Stepping inside, I was immediately greeted by a cheerful bald man who introduced himself as Cliff Briscoe and quickly informed me that I was “just in time” to snap up the last of the Dinky souvenirs. Seeing my blank look, he continued to explain that the dinosaur we were standing in was apparently named “Dinky”, and he had just a few of the tiny model dinosaurs left for lucky customers like me.
I peered around the interior of the shop, seeing miniature dinosaurs peeking out from behind items on almost every shelf, and then asked him if he meant the same “limited stock” he had pressed into use as a doorstop. He deflated a bit, still smiling, and shrugged, admitting that he had thousands of the damn things -- they’d been here along with the dinosaur pre-war, and he’d inherited them along with the rest of the shop from the previous owner, who had also been unable to unload them.
Still, the things were only one cap, and the poor guy was so haplessly likable that I told him I’d take one. Besides, Callie would have loved it. I tucked it into the side pocket of my satchel with the other bits of my non-trading gear, and then took a look at the rest of his stick, which was surprisingly decent and varied.
I opened up my own bags of salvage, and we set to haggling and trading. After a good forty minutes or so, I was several hundred caps richer, and my bags were a good deal lighter. I had also traded the various calibers of ammunition I wasn’t using for a nice pile of .357 rounds that would fit both my revolver and my rifle, and I swapped for more non-perishable foodstuffs and some fairly impressive new parts for both weapons as well, including a custom lever-action for the rifle, a beautiful polished maple stock to replace the old splintered one -- I swear, Jackals chew on their weapons when they’re not eating poor wasters -- and a longer barrel for the revolver.
I always look at my weapons as my insurance policy, and, in my experience, it’s a worthwhile investment to increase your coverage.
Briscoe seemed fairly pleased himself with the new stock he’d acquired. He began sorting it and reorganizing it on his shelves, humming happily, and he pointed me up the stairs to the sniper’s nest when I asked. I repacked my own kit into a blissfully lighter load, hefted it onto my back and into ED-E’s storage module, and climbed the narrow interior staircase to another door.
When I opened it, I blinked against the sunlight after my time in the dim shop. I could see why the guards used this spot as a sniper’s nest -- the view of the town and the surrounding roads was impressive. Of course, there was an enormous blindspot to the back of the dinosaur’s mouth, looking west. I suppose it’s mostly hills and mountains that way.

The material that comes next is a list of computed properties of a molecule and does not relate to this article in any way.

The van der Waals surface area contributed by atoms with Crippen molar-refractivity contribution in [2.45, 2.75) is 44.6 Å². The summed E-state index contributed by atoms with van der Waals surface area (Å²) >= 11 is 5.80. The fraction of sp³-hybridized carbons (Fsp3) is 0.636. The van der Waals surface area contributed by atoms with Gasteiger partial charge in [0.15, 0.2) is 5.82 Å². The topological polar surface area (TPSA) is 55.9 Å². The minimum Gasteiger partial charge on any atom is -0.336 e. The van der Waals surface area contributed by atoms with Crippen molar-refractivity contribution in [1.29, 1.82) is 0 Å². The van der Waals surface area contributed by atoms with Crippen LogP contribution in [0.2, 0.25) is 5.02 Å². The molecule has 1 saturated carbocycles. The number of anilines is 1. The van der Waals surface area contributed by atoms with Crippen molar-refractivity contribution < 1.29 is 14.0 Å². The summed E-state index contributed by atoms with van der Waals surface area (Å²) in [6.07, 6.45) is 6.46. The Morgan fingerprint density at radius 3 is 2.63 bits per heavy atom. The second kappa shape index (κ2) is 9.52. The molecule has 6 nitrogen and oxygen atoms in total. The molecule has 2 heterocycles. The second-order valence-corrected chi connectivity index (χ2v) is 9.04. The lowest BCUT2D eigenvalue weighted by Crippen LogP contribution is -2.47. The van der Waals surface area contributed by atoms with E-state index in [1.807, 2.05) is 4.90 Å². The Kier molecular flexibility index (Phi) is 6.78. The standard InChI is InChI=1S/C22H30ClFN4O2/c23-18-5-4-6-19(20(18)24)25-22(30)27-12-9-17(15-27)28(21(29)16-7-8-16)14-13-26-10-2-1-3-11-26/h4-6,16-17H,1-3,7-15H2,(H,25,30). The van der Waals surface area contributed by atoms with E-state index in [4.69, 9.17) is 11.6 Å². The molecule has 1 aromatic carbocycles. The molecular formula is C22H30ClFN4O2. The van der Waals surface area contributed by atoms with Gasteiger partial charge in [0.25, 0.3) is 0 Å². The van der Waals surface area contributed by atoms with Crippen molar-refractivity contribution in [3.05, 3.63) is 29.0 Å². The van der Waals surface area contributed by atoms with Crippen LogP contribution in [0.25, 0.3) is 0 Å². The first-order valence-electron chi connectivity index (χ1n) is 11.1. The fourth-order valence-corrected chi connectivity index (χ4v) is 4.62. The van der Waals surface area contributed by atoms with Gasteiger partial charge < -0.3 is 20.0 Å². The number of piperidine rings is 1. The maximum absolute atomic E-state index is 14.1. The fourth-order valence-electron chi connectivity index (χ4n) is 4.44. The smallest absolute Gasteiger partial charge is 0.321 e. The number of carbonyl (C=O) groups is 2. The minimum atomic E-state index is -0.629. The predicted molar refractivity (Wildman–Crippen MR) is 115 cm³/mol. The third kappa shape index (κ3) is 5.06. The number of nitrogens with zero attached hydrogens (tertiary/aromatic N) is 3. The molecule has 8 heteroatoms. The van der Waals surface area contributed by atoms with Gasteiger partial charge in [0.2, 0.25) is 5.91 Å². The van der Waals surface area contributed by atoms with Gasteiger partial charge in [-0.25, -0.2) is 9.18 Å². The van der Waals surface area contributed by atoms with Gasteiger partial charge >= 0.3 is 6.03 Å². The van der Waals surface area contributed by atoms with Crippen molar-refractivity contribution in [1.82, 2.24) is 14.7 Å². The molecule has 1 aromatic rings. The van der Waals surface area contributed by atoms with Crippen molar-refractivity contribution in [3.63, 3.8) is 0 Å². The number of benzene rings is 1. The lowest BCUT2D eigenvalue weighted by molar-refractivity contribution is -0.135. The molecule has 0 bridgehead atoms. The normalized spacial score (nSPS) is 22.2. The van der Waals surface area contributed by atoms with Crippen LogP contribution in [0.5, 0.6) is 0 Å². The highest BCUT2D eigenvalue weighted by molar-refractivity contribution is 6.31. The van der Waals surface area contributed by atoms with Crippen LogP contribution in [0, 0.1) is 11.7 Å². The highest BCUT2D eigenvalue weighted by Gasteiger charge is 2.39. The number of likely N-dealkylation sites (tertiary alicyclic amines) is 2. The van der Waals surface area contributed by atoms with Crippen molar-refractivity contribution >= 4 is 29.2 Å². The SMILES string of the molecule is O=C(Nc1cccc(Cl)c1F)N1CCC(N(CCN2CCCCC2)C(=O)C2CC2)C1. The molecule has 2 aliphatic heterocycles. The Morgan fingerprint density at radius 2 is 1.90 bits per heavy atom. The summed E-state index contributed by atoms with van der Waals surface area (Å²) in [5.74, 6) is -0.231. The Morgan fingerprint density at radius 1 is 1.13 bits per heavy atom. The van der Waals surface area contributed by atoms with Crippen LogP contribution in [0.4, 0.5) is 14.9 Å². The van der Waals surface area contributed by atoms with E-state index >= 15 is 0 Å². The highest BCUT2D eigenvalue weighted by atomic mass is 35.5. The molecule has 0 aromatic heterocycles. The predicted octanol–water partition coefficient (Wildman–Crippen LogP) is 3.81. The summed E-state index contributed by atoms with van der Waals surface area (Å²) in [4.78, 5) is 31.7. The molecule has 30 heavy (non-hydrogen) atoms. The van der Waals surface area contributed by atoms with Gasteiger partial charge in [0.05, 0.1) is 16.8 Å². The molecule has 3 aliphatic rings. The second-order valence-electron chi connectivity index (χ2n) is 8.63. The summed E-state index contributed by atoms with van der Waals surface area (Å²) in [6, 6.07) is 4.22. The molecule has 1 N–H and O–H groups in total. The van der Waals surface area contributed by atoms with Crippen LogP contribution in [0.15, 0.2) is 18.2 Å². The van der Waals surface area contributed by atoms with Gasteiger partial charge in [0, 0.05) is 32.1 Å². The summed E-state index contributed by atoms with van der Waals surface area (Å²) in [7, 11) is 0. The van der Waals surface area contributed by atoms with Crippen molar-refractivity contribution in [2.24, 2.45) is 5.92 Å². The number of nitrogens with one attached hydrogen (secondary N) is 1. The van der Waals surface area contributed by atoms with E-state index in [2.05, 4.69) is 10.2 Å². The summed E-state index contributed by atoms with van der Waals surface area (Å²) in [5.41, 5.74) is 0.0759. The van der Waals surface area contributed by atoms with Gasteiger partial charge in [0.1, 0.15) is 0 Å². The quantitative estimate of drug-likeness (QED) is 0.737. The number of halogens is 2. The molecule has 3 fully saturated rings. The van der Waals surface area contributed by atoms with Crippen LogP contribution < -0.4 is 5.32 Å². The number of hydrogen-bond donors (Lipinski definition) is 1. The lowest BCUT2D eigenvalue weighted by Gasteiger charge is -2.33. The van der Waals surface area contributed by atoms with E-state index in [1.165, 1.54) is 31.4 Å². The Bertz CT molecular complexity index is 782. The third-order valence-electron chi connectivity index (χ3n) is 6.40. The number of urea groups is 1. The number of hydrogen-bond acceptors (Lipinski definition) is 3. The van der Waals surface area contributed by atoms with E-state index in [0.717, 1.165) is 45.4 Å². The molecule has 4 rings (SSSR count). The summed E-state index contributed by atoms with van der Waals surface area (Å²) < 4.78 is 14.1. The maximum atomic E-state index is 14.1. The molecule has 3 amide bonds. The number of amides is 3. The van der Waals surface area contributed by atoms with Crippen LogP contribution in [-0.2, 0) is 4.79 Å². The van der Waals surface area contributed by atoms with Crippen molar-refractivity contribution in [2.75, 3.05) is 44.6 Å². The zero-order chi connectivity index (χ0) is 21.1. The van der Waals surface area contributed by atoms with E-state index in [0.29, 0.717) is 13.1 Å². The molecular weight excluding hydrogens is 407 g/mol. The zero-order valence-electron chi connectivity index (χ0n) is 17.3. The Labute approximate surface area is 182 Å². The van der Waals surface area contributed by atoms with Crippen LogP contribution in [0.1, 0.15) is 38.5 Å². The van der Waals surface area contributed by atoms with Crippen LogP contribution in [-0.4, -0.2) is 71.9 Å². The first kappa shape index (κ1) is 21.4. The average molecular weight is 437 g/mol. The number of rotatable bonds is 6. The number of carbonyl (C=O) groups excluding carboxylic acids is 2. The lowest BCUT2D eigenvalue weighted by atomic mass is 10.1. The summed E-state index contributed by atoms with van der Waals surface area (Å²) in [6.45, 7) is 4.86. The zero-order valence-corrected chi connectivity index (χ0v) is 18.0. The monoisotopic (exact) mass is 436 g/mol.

Still, if any forces sweep into Novac from the west, these people are screwed.
The man on the platform glanced at me over his shoulder as I came through the door, then coughed and spat off the side of the dinosaur. He turned back to the road, saying he’d spotted me when I first came around the south bend in the road, and that it was a rare thing to see a lone trader with a robot and no brahmin.
I told him I was a doctor and not a trader, so that probably explained it. That drew a begrudging chuckle, and he turned back to me, introducing himself as Manny Vargas. He had a red beret with an NCR badge, of the type worn by recon and sniper units, and a mustache, just as Noonan had described.
The good news was that he had seen Checkers and his entourage. The bad news was, of course, that he wanted a favor first.
I swear, if anyone in the Mojave ever offers to just answer my questions or point me in the right direction without asking for something first, I’m going to kiss them right on the goddamn mouth.
Vargas said that he and the other sniper, who takes the night shift, used to be in 1st Recon -- a hell of a sniper unit -- but they’d left after some incident here in the Mojave and settled here. Vargas had grown fond of the town, and he stated that the ghouls -- NOT Communist ghosts -- drifting into town were an even bigger threat in his mind than Crawford, especially since they’re coming from the snipers’ blindspot.
I knew that was going to be a problem.
He wants me to check out the facility, and see if there’s any way to stop the ghouls from coming this way. He says that he and the other sniper can’t leave their post long enough to check out the REPCONN facility, and there isn’t anyone else in town he’d consider capable of the trip.
So, in other words, in exchange for a minor piece of information, all I need to do is travel to a possibly irradiated pre-war test site that is crawling with feral ghouls, investigate it without being torn to pieces, and return to fill in the highly trained sniper with the .308 rifle who has remained safely behind in town.
Sounds like a fair deal.
Christ, I hate the Mojave.
Ah well. No sense setting off to get eaten by ghouls this late in the afternoon. I may as well stay the night and poke around town a little more in the meantime, maybe see if anyone else saw Checkers and would be less miserly with the information. Possibly the night-shift sniper?
Heh. Who knows? Maybe I’ll even catch a glimpse of Noonan’s invisible chupacabra.